Palantir Technologies (NYSE:PLTR) hasn’t fully recovered since pulling back with the overall market in late September. But PLTR stock has still managed to slowly move higher in recent weeks.
To some extent, this uptrend makes sense. After all, the “story” behind this stock remains intact. The company has continued to post strong revenue growth, thanks to the governmental and commercial contracts that it has won. As a result, the market has stayed bullish on PLTR stock.
Sure, the shares have not regained the levels that they reached in February, when the stock traded for as much as $45. But even at today’s prices, Palantir remains a prime example of “growth at any price” at its finest.
So where will the shares go from here? For the most part, that depends on the market’s next move. Inflation may ease, enabling the Federal Reserve to avoid raising interest rates sooner than currently expected.
Yet the heavy downward pressure that could affect growth names, including Palantir, far exceeds the potent1ial short-term gains of PLTR stock.
The Risk/Reward Ratio of PLTR Stock Looks Negative
Since inflation is not looking as “transitory” as the Fed had expected, it appears more likely that the central bank will raise rates in 2022 rather than 2023. As a result, the chances of a market correction, caused by faster-than-expected interest rate increases and the “tapering” of the Fed’s bond purchase program, remains high.
If the markets react negatively to the Fed’s shift from a dovish to hawkish fiscal policy, Palantir’s shares, like other growth stocks, could experience severe multiple compression.
Trading at a forward price–sales (P/S) multiple of 26 times and a forward price–earnings (P/E) ratio of 123.2x (based on analysts’ average 2022 projections), Palantir would still be richly-priced (relative to its projections calling for more than 30% annual growth) if it saw, say, a 50% decline in price.
Yet even if the stock market doesn’t go into meltdown mode due to an increase in interest rates (which is possible), the limited, near-term, potential gains of Palantir should keep you away from it at its current prices.
Palantir Has Little Potential
Since the markets can avoid a correction or crash, I’ll admit it’s not a lock that PLTR stock will soon drop dramatically. Yet there’s not much out there that can jolt it back to meaningfullyt higher price levels.
It’s clear from the stock’s extremely high valuation that the company’s high growth projections are more than baked into the shares.
Unless the company reports “blowout” third-quarter results on Nov. 9, it’s doubtful whether the market will be willing to give the shares a higher valuation.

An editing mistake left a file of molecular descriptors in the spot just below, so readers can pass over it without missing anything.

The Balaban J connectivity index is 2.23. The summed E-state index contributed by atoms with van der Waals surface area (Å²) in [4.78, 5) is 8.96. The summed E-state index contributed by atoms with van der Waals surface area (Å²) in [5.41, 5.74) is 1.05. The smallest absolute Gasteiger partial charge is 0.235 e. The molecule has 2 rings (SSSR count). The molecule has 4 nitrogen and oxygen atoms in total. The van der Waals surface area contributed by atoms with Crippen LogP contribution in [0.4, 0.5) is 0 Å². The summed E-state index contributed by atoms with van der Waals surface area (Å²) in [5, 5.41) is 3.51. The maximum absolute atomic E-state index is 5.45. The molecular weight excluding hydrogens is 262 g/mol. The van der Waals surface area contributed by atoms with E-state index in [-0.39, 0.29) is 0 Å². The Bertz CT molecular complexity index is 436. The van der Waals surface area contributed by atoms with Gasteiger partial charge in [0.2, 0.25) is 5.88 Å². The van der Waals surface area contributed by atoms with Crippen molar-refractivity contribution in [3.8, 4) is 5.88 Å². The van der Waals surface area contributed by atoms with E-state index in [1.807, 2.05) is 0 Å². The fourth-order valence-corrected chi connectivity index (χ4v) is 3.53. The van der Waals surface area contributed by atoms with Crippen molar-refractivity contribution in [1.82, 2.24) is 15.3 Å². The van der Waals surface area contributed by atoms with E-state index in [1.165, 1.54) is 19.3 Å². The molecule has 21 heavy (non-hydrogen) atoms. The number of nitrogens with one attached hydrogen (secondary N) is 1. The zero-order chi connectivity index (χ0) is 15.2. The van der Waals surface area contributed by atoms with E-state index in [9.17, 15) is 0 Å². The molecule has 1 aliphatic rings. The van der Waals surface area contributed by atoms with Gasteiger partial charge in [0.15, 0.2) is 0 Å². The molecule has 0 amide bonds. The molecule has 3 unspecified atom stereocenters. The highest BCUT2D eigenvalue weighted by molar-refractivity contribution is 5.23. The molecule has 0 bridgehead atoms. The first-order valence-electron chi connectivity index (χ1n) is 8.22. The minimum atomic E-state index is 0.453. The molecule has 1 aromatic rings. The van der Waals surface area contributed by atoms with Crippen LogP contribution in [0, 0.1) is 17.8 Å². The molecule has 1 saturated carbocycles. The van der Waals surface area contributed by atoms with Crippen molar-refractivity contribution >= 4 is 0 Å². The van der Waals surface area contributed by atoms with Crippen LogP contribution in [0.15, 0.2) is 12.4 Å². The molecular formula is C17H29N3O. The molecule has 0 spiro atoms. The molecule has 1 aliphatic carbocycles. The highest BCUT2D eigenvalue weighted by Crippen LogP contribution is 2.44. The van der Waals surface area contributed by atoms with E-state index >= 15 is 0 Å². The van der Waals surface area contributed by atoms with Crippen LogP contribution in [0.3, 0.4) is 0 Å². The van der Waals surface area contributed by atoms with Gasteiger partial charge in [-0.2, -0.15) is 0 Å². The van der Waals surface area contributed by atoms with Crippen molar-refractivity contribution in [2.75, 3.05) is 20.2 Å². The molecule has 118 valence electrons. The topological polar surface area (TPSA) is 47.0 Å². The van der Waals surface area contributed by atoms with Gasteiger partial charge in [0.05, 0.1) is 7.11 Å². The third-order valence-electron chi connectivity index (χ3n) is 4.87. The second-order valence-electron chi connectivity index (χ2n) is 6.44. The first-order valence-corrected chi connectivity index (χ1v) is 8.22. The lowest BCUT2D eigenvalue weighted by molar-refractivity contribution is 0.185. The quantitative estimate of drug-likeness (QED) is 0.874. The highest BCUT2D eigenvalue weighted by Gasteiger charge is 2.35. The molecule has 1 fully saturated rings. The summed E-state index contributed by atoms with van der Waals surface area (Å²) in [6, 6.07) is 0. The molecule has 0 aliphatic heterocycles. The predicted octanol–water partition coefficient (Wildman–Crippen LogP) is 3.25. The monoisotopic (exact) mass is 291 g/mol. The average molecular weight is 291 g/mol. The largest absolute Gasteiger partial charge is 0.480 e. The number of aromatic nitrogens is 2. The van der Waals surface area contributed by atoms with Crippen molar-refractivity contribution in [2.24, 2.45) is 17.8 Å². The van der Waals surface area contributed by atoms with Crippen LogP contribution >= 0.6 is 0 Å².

Sure, limited near-term gains may not be the worst thing in the world. If the markets stay resilient and Palantir continues to grow like it’s had in recent quarters, the shares could continue to climb, albeit at a much slower pace than at the beginning of the year.
That said, don’t assume that Palantir’s high growth rates are guaranteed to continue in the coming years. As I noted in my last article on PLTR stock, two sell-side analysts have recently pointed out something that could mean trouble ahead for Palantir: a subdued flow of new contracts between the company and the U.S. federal government. That may signal that the growth of Palantir’s revenue from the government is at risk of slowing.
If Palantir’s commercial sales growth fails to pick up the slack, the company’s days of growing its sales by more than 30% may be numbered. No matter how the market is behaving, such a change in its “story” would most likely result in a big price drop by the shares.
The Verdict on Palantir
For now, worries about a collapse by Palantir’s shares may seem overblown, as the stock market continues to shrug off high inflation and possible interest rate increases. And the company’s sales still appear to be likely to grow at an above-average clip.
Yet both situations could soon change. A negative reaction by investors to monetary policy changes, which could sink growth stocks, remains possible. The risk of Palantir’s high rate of growth slowing down is rising as well.
Since the shares’ risk/reward ratio doesn’t seem favorable, you’re still better off avoiding PLTR stock..
On the date of publication, Thomas Niel did not have (either directly or indirectly) any positions in the securities mentioned in this article. The opinions expressed in this article are those of the writer, subject to the InvestorPlace.com Publishing Guidelines.
Thomas Niel, contributor for InvestorPlace.com, has been writing single-stock analysis for web-based publications since 2016.